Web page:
More Colleges Create Addiction Recovery Programs for Students
An increasing number of colleges are creating addiction recovery programs for students, NBC News reports.
Only 1 percent of parents believe their teens have used attention-deficit hyperactivity (ADHD) drugs such as Adderall or Ritalin to help them study, but 10 percent of high school students have done so, a new nationwide poll suggests.
The poll, conducted by the C.S. Mott Children’s Hospital in Ann Arbor, Michigan, found half of parents say they are very concerned about teens using “study drugs” in their communities, and more than 75 percent support school policies aimed at stopping abuse of study drugs, including requiring children who are prescribed ADHD medications to keep them in a secure place such as the school nurse’s office.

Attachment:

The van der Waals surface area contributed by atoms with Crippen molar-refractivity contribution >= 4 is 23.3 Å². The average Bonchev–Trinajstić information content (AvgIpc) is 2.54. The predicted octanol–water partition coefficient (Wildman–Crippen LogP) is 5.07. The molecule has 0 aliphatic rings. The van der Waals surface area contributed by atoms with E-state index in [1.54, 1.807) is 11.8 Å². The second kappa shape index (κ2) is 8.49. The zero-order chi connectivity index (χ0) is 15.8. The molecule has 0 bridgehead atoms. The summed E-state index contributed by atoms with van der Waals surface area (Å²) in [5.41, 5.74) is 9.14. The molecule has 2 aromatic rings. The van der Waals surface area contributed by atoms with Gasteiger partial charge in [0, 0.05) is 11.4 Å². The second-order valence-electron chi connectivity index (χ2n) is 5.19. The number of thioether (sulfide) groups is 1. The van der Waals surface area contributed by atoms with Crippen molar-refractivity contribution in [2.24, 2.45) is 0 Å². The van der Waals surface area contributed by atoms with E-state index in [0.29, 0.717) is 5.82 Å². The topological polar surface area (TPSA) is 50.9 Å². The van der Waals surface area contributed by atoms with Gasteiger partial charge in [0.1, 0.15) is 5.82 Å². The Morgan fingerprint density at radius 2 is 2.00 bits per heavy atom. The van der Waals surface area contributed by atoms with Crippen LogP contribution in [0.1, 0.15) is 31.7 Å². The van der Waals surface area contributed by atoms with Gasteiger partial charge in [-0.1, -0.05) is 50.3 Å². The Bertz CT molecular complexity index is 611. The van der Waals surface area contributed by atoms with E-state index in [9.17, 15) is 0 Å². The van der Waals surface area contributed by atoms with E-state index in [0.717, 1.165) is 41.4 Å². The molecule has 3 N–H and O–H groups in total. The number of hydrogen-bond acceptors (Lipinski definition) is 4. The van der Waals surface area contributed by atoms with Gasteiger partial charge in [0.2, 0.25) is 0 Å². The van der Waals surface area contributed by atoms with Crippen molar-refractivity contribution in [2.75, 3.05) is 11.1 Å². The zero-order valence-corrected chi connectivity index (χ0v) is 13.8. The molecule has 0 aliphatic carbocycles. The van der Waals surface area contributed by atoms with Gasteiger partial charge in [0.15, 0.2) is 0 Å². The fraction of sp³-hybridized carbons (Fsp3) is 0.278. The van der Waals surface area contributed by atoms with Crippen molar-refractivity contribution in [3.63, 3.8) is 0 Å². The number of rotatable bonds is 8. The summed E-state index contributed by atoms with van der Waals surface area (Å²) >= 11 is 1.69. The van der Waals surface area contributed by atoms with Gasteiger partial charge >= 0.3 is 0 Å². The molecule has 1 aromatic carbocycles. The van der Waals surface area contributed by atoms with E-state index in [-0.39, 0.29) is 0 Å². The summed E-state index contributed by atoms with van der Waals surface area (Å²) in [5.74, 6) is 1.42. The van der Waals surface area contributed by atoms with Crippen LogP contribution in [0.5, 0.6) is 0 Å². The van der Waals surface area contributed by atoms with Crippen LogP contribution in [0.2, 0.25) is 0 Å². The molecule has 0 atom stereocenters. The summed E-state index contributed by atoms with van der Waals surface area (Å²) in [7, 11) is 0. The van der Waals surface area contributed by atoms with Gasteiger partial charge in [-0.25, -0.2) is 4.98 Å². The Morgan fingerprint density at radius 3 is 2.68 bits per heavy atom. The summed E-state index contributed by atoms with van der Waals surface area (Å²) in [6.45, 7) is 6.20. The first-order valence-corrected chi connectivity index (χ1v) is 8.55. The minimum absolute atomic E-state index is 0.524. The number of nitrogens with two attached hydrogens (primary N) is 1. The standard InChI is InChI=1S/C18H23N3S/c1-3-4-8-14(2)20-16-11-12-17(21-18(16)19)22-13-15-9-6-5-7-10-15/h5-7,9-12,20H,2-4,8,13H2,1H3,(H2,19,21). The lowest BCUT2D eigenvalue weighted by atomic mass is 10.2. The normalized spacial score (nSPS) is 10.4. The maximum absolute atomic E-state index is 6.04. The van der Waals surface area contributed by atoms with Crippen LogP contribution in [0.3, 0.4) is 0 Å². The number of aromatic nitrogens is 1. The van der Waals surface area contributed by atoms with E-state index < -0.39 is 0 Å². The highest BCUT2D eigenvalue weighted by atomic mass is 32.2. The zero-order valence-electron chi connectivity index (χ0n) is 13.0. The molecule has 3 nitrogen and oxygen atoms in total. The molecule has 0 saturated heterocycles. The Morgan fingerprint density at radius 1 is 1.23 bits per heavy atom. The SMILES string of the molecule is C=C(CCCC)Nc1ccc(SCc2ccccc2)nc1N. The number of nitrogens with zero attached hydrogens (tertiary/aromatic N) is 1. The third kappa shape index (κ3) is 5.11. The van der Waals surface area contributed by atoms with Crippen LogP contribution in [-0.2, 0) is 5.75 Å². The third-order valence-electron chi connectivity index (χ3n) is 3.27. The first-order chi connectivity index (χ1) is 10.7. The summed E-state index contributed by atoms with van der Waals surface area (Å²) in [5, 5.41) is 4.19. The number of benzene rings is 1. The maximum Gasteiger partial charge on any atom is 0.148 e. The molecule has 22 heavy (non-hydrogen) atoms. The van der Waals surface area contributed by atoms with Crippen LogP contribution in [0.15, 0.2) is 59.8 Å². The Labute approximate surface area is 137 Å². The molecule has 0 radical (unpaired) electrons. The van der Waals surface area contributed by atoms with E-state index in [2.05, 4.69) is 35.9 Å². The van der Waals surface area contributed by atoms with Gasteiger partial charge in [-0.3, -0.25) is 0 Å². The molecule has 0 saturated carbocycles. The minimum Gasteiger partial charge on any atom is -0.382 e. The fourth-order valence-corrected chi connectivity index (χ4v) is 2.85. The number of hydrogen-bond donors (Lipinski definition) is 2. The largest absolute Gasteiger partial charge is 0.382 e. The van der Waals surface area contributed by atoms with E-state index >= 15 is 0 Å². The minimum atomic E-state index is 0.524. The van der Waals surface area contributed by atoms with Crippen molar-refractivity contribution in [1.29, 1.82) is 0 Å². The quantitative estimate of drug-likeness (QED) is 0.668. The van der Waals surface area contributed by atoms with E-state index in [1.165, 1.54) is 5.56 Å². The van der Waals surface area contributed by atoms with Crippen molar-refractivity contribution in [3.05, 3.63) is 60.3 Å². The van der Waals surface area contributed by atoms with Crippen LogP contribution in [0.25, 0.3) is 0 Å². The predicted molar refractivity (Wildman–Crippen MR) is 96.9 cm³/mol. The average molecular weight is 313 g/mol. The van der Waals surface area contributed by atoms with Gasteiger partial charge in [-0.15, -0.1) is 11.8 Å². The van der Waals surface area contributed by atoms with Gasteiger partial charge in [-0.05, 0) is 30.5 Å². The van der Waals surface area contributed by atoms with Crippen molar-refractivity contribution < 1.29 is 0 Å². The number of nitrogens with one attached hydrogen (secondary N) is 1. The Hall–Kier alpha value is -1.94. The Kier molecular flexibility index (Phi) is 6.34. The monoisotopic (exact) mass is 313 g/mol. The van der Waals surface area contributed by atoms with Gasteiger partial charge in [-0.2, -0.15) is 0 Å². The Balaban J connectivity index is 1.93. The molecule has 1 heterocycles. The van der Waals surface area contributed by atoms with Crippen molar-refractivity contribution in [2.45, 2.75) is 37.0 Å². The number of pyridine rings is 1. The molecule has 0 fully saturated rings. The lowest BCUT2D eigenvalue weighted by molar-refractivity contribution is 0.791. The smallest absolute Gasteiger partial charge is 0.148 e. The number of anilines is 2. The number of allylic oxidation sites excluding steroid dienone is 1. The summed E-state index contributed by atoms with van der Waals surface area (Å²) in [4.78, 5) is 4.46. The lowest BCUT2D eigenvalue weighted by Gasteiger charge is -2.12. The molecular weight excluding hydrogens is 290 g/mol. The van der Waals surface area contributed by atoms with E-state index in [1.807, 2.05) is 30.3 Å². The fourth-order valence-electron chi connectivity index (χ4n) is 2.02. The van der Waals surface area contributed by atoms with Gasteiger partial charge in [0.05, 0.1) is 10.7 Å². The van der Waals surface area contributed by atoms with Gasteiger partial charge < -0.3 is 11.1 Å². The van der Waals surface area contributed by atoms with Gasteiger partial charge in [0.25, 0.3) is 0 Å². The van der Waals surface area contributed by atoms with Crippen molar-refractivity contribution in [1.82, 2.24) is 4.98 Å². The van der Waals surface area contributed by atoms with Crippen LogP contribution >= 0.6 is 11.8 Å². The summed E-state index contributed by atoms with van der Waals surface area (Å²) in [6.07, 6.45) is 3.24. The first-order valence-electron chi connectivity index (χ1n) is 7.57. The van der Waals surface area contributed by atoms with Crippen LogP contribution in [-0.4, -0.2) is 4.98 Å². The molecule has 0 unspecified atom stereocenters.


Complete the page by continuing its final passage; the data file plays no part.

“Taking these medications when they are not prescribed for you can lead to acute exhaustion, abnormal heart rhythms and even confusion and psychosis if the teens get addicted and go into withdrawal,” Matthew M. Davis, MD, who directed the poll, said in a news release. Taking study drugs has not been proven to improve grades, he noted.
Only 27 percent of parents said they have talked with their teens about using study drugs, the poll found. “If we are going to make a dent in this problem, and truly reduce the abuse of these drugs, we need parents, educators, health care professionals and all who interact with teens to be more proactive about discussing the issue,” Dr. Davis said.
Parents may not know their children are using these drugs because their effects are more subtle than drugs such as cocaine and heroin, Fox News reports.